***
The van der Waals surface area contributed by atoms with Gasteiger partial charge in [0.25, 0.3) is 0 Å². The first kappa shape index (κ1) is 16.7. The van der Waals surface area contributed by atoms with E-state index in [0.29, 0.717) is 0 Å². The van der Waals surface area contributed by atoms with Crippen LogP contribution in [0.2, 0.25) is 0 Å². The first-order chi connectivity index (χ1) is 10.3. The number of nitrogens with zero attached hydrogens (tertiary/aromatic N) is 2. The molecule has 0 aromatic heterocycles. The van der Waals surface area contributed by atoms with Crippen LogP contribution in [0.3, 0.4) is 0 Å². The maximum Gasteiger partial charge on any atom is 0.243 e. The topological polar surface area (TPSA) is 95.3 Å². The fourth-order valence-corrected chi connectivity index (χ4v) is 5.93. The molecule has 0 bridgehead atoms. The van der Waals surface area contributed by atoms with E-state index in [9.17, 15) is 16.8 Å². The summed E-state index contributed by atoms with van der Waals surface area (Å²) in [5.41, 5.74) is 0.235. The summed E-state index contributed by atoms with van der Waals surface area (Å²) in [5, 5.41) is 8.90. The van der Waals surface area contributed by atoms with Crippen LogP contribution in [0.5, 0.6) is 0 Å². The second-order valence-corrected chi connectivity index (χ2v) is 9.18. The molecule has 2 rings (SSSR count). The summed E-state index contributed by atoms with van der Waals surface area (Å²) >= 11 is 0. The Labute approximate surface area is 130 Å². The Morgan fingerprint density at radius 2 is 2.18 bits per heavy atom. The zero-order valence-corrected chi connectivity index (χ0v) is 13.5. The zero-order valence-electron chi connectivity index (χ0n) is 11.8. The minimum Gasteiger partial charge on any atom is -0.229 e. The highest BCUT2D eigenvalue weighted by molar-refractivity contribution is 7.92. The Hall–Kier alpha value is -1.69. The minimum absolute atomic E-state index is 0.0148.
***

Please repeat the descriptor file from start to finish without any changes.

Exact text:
The van der Waals surface area contributed by atoms with Gasteiger partial charge in [0.25, 0.3) is 0 Å². The first kappa shape index (κ1) is 16.7. The van der Waals surface area contributed by atoms with E-state index in [0.29, 0.717) is 0 Å². The van der Waals surface area contributed by atoms with Crippen LogP contribution in [0.2, 0.25) is 0 Å². The first-order chi connectivity index (χ1) is 10.3. The number of nitrogens with zero attached hydrogens (tertiary/aromatic N) is 2. The molecule has 0 aromatic heterocycles. The van der Waals surface area contributed by atoms with Crippen LogP contribution in [0.3, 0.4) is 0 Å². The maximum Gasteiger partial charge on any atom is 0.243 e. The topological polar surface area (TPSA) is 95.3 Å². The fourth-order valence-corrected chi connectivity index (χ4v) is 5.93. The molecule has 0 bridgehead atoms. The van der Waals surface area contributed by atoms with E-state index in [9.17, 15) is 16.8 Å². The summed E-state index contributed by atoms with van der Waals surface area (Å²) in [5.41, 5.74) is 0.235. The summed E-state index contributed by atoms with van der Waals surface area (Å²) in [5, 5.41) is 8.90. The van der Waals surface area contributed by atoms with Crippen LogP contribution in [0.5, 0.6) is 0 Å². The second-order valence-corrected chi connectivity index (χ2v) is 9.18. The molecule has 2 rings (SSSR count). The summed E-state index contributed by atoms with van der Waals surface area (Å²) >= 11 is 0. The Labute approximate surface area is 130 Å². The Morgan fingerprint density at radius 2 is 2.18 bits per heavy atom. The zero-order valence-corrected chi connectivity index (χ0v) is 13.5. The zero-order valence-electron chi connectivity index (χ0n) is 11.8. The minimum Gasteiger partial charge on any atom is -0.229 e. The highest BCUT2D eigenvalue weighted by molar-refractivity contribution is 7.92. The Hall–Kier alpha value is -1.69. The minimum absolute atomic E-state index is 0.0148.